Taking risks is easier said than done when it comes to your business. Accepting failure and learning from your mistakes sounds good in practice, but what if it's your livelihood that's on the line? Here are three reasons why start-ups shouldn't be fearful when it comes to failure.
1) You'll be one step closer to success
Taking a risk and it not paying off will mean you’ve learned what not to do. Ask yourself - and others - why something didn’t work out and get at its root cause. Is it a bad habit you can break, a flawed process you can change, an ego you can tame, or a toxic relationship you can eliminate?
Are you missing skills that would help you succeed the next time around? Perhaps you can get training or work with someone to fill this gap. By identifying the fundamental reason for failure, you will be able to mitigate it in the future. The old adage that it’s about the journey rather than the destination really does apply.
Maybe you didn’t make $100 million or your book didn’t get published - this time - but you learned a lot of valuable insights, formed powerful connections, and refined skills that will help you perform well in all future endeavors. That brings you one step closer to your next success. We all need to lose a series of small battles to succeed in the bigger journey that is life.
"Success is stumbling from failure to failure with no loss of enthusiasm." - Winston Churchill
2) An ending is a beginning
You are now free to do anything you want in this world - anything! As scary as it can be, especially after a disappointment (and potentially severe losses), it is also an amazing opportunity.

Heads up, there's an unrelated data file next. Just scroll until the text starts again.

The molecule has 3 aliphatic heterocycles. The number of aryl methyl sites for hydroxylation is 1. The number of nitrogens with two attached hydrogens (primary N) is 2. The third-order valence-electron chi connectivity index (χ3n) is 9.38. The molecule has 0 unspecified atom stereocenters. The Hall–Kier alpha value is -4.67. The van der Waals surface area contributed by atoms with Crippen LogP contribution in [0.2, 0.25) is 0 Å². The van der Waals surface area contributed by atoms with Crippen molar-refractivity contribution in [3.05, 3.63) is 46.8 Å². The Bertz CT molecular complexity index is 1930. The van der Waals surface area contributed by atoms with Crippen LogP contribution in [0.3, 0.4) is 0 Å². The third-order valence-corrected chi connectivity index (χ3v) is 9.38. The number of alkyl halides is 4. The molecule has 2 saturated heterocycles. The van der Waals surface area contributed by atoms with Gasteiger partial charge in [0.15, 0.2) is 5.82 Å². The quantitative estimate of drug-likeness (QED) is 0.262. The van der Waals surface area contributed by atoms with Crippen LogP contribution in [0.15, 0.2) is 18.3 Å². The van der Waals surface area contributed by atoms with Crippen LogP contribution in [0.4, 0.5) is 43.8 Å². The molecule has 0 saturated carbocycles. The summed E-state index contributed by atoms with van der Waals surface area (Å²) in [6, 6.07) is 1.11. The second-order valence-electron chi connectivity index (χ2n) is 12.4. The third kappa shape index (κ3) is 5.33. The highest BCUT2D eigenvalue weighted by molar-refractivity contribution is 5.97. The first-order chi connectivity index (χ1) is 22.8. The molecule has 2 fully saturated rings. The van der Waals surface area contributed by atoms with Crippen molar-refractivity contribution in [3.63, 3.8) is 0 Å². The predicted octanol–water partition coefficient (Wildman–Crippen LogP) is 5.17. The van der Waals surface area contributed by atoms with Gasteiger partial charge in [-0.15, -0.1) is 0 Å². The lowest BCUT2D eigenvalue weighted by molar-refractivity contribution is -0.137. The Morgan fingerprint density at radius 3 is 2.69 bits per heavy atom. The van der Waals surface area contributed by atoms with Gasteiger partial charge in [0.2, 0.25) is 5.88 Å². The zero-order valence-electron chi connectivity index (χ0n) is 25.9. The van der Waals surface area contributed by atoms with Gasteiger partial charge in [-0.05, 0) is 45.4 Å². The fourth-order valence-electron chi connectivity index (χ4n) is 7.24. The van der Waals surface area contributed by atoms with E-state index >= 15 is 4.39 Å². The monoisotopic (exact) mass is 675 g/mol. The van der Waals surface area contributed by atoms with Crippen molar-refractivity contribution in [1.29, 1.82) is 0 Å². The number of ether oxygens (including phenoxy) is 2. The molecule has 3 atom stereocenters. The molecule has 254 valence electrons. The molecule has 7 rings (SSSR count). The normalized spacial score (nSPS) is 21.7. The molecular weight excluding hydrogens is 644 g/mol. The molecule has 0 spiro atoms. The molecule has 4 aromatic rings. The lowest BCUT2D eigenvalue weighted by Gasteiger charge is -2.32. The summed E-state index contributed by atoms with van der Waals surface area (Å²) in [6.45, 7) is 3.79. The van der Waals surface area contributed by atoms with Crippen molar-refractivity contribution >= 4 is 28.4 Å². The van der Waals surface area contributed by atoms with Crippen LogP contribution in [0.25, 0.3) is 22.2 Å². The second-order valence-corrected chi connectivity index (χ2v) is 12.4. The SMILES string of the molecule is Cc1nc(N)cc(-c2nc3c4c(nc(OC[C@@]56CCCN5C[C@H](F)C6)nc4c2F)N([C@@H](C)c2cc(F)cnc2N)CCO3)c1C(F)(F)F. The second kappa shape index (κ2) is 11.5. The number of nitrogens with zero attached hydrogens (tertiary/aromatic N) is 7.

When something doesn’t work out, it’s very likely that it isn’t the best match for your goals and who you are at the time. Maybe that partnership you wanted so badly didn’t actually fit your vision or your values, and now you have the freedom to build what you’re passionate about rather than be encumbered by a mediocre partner or narrow-minded investor. Maybe you or your team just weren’t ready. Maybe the world just wasn’t ready for you. Either way, you were stopped from investing any more time and resources into something that would not have served you as well as something else could right now. That means you can invest your wherewithal into something better.
Now, how do you find what does suit you? Start by thinking about why you were working on this particular business or project in the first place. Be honest. You may find that there is a different and even better way to achieve your goals. On the other hand, you may also find that you were in it for the wrong reasons, and now is your chance to switch lanes.
"Don't be discouraged by a failure. It can be a positive experience. Failure is, in a sense, the highway to success, inasmuch as every discovery of what is false leads us to seek earnestly after what is true, and every fresh experience points out some form of error which we shall afterwards carefully avoid." - John Keats
3) You won’t be 80 years old and still asking "What if?"
There's little worse than forever wondering what would have happened had you just gone for it. So if you tried and failed, pat yourself on the back for having the courage to do something really hard - invest time, resources, and sacrifices with no guarantee of any ROI — and revel in the fact that you now know the outcome, whether favorable or not, with many lessons learned that will take you to your next success.
Don’t make the mistake of asking "what if?" about every little thing you did with your star-tup, project or life. Do assess the root causes of failure and what you could have done differently to learn from your mistakes. But, do not obsess about how the trajectory of your entire life would differ if only you had done it another way.
"I knew that when I was 80, I was not going to regret having tried this… I knew that if I failed I wouldn’t regret that. But I knew the one thing I might regret is not ever having tried. And I knew that would haunt me every day." - Jeff Bezos
The goal is to understand what causes failure and what doesn’t work so you don’t make the same mistakes again. How we respond to short-term failure is what determines our long-term success.